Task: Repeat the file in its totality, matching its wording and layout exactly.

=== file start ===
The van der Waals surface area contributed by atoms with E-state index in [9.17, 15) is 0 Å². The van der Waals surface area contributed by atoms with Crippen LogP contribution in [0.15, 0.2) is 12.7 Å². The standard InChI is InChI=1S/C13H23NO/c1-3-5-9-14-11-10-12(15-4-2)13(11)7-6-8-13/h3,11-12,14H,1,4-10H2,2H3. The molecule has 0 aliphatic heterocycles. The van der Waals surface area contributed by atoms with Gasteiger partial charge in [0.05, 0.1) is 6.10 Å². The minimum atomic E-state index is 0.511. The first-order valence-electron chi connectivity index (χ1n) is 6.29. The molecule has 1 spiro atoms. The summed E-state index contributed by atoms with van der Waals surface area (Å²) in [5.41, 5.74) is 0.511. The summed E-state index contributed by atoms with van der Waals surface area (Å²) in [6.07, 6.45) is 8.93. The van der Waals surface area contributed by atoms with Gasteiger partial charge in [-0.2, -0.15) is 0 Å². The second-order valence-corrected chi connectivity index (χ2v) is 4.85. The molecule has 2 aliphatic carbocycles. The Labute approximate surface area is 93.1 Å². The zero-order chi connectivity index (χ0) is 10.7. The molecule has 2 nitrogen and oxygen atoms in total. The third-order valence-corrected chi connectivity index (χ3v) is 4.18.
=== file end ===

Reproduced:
The van der Waals surface area contributed by atoms with E-state index in [9.17, 15) is 0 Å². The van der Waals surface area contributed by atoms with Crippen LogP contribution in [0.15, 0.2) is 12.7 Å². The standard InChI is InChI=1S/C13H23NO/c1-3-5-9-14-11-10-12(15-4-2)13(11)7-6-8-13/h3,11-12,14H,1,4-10H2,2H3. The molecule has 0 aliphatic heterocycles. The van der Waals surface area contributed by atoms with Gasteiger partial charge in [0.05, 0.1) is 6.10 Å². The minimum atomic E-state index is 0.511. The first-order valence-electron chi connectivity index (χ1n) is 6.29. The molecule has 1 spiro atoms. The summed E-state index contributed by atoms with van der Waals surface area (Å²) in [5.41, 5.74) is 0.511. The summed E-state index contributed by atoms with van der Waals surface area (Å²) in [6.07, 6.45) is 8.93. The van der Waals surface area contributed by atoms with Gasteiger partial charge in [-0.2, -0.15) is 0 Å². The second-order valence-corrected chi connectivity index (χ2v) is 4.85. The molecule has 2 aliphatic carbocycles. The Labute approximate surface area is 93.1 Å². The zero-order chi connectivity index (χ0) is 10.7. The molecule has 2 nitrogen and oxygen atoms in total. The third-order valence-corrected chi connectivity index (χ3v) is 4.18.